In addition to its railway operations, the Southern Railway inherited several important port and harbour facilities along the south coast, including Southampton, Newhaven and Folkestone. It also ran services to the harbours at Portsmouth, Dover and Plymouth. These had come into being for handling ocean-going and cross-channel passenger traffic and the size of the railway-owned installations reflected the prosperity that the industry generated. This source of traffic, together with the density of population served in the London suburbs, ensured that the Southern would be a predominantly passenger-orientated railway.



See also: Railway electrification in Great Britain and SR multiple unit numbering and classification


In 1923, the Southern Railway took over 24+1⁄2 route miles (39.4 km) of railway electrified with overhead line at 6.7 kV, 57 route miles (92 km) of railway electrified with a third rail at 660 V DC, and the 1+1⁄2-mile (2.4 km) long underground Waterloo & City Railway. The route mileage of third rail electrification was to more than double in 1925 when the current was switched on on the routes to Guildford, Dorking and Effingham and the route from Victoria and Holborn Viaduct to Orpington via Herne Hill and the Catford Loop. In 1926, electric trains started to run on the South Eastern Main Line route to Orpington and the three lines to Dartford using the 3rd rail system. On 9 August 1926, the Southern announced that the DC system was to replace the AC system and the last AC train ran on 29 September 1929. Including the London Bridge to East Croydon route, electrified in 1928, by the end of 1929, the Southern operated over 277+1⁄2 route miles (446.6 km) of third rail electrified track and in that year ran 17.8 million electric train miles.


One new electrified line was built, the Wimbledon and Sutton Railway, being opened in 1929/1930. Most of the area immediately south of London was converted, together with the long-distance lines to Brighton, Eastbourne, Hastings (via the LBSCR line), Guildford, Portsmouth and Reading, between 1931 and 1939. This was one of the world's first modern mainline electrification schemes. On the former SECR routes, the lines to Sevenoaks and Maidstone were electrified by 1939. The routes to the Kent Coast were next in line for electrification and would have been followed by the electrification of the Southampton/Bournemouth route. The Second World War delayed these plans until the late 1950s and 1967 respectively. Although not in the Southern's original plans, electrification was extended from Bournemouth to Weymouth in 1988.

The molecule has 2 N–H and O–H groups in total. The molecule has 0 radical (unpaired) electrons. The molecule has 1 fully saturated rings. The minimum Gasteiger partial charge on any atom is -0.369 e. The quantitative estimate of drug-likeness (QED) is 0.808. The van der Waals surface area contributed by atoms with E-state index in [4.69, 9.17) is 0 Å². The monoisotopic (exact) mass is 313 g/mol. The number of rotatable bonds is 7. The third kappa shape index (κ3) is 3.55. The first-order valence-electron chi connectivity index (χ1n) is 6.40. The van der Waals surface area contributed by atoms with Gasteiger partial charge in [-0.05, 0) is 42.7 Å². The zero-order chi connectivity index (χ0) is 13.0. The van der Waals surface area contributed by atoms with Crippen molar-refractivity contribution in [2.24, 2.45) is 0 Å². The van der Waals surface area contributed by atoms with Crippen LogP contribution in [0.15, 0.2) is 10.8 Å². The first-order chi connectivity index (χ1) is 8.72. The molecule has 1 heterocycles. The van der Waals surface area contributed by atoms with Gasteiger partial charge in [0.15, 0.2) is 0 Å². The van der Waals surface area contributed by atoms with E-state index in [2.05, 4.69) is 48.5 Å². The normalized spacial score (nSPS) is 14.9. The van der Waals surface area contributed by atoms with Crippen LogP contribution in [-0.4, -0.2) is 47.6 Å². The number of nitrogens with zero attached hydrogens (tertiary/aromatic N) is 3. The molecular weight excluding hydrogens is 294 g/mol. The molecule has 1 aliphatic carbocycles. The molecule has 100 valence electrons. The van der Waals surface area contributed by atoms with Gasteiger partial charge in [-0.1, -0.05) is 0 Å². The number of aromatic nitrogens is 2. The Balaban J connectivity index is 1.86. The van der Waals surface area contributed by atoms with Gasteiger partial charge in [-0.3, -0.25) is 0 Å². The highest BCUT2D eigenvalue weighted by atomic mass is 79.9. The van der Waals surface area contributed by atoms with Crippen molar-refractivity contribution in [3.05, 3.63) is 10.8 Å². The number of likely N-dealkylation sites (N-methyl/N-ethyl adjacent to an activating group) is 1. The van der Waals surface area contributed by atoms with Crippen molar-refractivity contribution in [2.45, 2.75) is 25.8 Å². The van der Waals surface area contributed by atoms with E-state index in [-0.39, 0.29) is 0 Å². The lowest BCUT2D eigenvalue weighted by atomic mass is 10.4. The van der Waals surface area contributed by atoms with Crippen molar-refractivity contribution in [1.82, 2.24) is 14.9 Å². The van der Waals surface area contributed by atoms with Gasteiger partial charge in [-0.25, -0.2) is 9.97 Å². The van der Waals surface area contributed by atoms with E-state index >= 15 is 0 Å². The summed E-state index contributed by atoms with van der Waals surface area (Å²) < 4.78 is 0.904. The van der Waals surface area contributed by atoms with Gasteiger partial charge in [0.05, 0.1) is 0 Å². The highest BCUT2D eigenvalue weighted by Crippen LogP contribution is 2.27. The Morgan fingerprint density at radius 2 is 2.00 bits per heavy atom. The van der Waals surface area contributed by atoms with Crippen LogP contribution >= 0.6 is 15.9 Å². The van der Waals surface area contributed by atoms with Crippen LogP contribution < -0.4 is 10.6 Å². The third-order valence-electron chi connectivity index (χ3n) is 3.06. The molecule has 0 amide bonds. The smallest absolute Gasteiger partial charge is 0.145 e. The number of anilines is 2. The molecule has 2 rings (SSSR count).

Economic crisis of the 1930s

The post-Wall Street Crash affected South Eastern England far less than other areas. The investment the company had already made in modernising the commuter network ensured that the Southern Railway remained in good financial health relative to the other railway companies despite the Depression. However, any available funds were devoted to electrification programme, and this marked the end of the first period under Chief Mechanical Engineer (CME) Richard Maunsell when the Southern Railway led the field in steam locomotive design. The lack of funds affected the development of new, standardised motive power, and it would take until the Second World War for the Southern Railway to take the initiative in steam locomotive design once again.


Second World War

During the Second World War, the Southern Railway's proximity to the Channel ports meant that it became vital to the Allied war effort. Holidaymakers using the lines to the Channel ports and the West Country were replaced by troops and military supplies, especially with the threat of a German invasion of the south coast in 1940. Before hostilities, 75% of traffic was passenger, compared with 25% freight; during the war roughly the same number of passengers was carried, but freight grew to 60% of total traffic. A desperate shortage of freight locomotives was remedied by CME Oliver Bulleid, who designed a fleet of 40 Q1 class locomotives to handle the high volumes of military traffic. The volume of military freight and soldiers moved by a primarily commuter and holidaymaker carrying railway was a breathtaking feat.


When the threat of invasion receded, the Southern Railway again became vital for the movement of troops and supplies preparing for the invasion of Normandy in Operation Overlord. This came at a cost, as the Southern Railway's location around London and the Channel ports meant that it was subjected to heavy bombing, whilst permanent way, locomotive, carriage and wagon maintenance was deferred until peacetime.



After a period of slow recovery in the late 1940s, the war-devastated company was nationalised along with the rest of the railway network in 1948 and incorporated into British Railways. The Southern Railway retained a separate identity as the Southern Region of British Railways. The Southern Railway Company continued to exist as a legal entity until it went into voluntary liquidation on 10 June 1949, having satisfied the requirements of Sections 12, 13 and 24 of the Transport Act 1947 to ensure that all assets had been transferred to the British Transport Commission or otherwise properly distributed. Many lines in London and Kent had been damaged during the war and much rolling stock was either damaged or in need of replacement. Just prior to nationalisation, the Southern Railway had started a vigorous renewal programme, and this was continued throughout the early 1950s.